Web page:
I have no idea how they work but I notice they make 1, 2, 4, 8 anf 16 gig cards for common usage
Does this mean they don't use a 32-bit addressing scheme?
no, there are 32 and 64g ones available too, but their price still exceeds the average consumer range.
There's actually more storage on the module than its indicated capacity, because the controller adds a bit of wear leveling and spare sector replacement -- all hidden from the host.
Good idea. Lots of it, big piles right next to an exhaust fan.
Each one should tell the host how big a block is, endless capacity.
also say that (unlike an increasing number of ISPs), Google Public
DNS behaves exactly according to the DNS standard, and will not
redirect you to advertising in the event of a failed lookup. Very
cool, but of course there are questions about Google's true
motivations behind knowing every site you visit."
Worse than that. I've been saying for years, all those people who whine that the US owns DNS: shut up and set up your own dns servers and you can tell everybody to point there and you can make mcdonalds.com go to whereever you want.
it seems google has caught on to my idea.
Once everybody starts using them for DNS, they control the yellow pages.
Now there's a good idea.
What's worse, ISPs will start using them for DNS if it turns out to be more reliable, and either way google will end up being able to resell whatever domain names they want.
Remember google doesn't even have to be evil to do these things, they just need to gather the control then have some evil group of companies buy them up (no, nobody can buy google? don't be stupid, they're a public company, money talks) and start pointing ebay.com and amazon.com to adsrus.com
Just you wait.
Ford (not evil my ass) ][
This is not to say that Google won't derive benefit from having people use their DNS servers. By simply knowing what sites people are visiting, they can datamine those logs for the same type of analytics that drive the rest of their system.
This could also be a defensive move, if they are anticipating that AT&T and Comcast will begin using DNS as a cudgel with which to abuse Google.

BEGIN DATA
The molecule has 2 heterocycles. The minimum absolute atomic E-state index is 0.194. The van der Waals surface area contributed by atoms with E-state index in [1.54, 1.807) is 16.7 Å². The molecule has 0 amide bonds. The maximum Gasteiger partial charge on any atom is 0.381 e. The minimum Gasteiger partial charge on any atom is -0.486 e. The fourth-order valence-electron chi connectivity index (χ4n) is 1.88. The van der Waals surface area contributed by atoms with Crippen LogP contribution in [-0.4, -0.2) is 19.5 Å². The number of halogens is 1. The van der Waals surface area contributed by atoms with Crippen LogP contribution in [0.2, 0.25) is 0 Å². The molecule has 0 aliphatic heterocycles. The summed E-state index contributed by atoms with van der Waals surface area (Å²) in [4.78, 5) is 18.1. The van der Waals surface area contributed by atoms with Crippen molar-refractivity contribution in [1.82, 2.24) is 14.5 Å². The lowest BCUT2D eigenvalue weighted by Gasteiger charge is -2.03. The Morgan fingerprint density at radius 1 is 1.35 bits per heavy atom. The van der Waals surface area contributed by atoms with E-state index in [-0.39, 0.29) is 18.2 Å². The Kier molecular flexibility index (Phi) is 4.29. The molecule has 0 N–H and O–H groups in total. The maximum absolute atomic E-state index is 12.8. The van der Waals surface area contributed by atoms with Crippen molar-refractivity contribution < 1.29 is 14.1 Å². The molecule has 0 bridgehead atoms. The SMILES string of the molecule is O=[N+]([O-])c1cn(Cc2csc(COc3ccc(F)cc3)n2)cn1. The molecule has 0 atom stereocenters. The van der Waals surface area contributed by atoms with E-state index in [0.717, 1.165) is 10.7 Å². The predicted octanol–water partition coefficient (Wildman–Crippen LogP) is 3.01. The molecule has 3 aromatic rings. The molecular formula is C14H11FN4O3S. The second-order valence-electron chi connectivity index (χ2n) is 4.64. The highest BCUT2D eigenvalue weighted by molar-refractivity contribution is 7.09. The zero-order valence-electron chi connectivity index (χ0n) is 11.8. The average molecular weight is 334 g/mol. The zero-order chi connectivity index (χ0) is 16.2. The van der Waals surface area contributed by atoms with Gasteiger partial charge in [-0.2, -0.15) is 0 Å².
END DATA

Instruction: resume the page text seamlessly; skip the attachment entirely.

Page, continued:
Firefox 3.5 ... seems like a decent, incremental upgrade.
One of the things that's bugging me about it, though, is that they've removed the throbber and replaced it with a mini-throbber that appears in the icon for each individual tab when that tab is loading.
I understand by they did it -- you want to know which tab is waiting for data. But I'm constantly finding that when I want to see whether a page has finished loading, it takes a couple of seconds for my eyes to find the right tab.
Not sure what could be done to fix this. Perhaps they just ought to change the mouse pointer when a loading tab has focus.
If you right click on the tab, you can customize the tab, one of the things you can drag on to it is the throbber.
yea. iceweasel 3.5. plus 2.6.32. my netbook is useable again. No more blocking at 100% cpu
The good news: I have a three year warranty on it, which is actually still in effect for another couple of weeks!
The bad news: I bought the laptop at CompUSA.
A little Googling reveals that the warranty is still going to be honored, but I'm expecting this is going to be one hell of a bumpy ride getting my laptop fixed.
A good reason to buy a dell after all? ;-P
they will come to your house (or work) and fix it...
Exactly. I didn't and don't want a Dell laptop.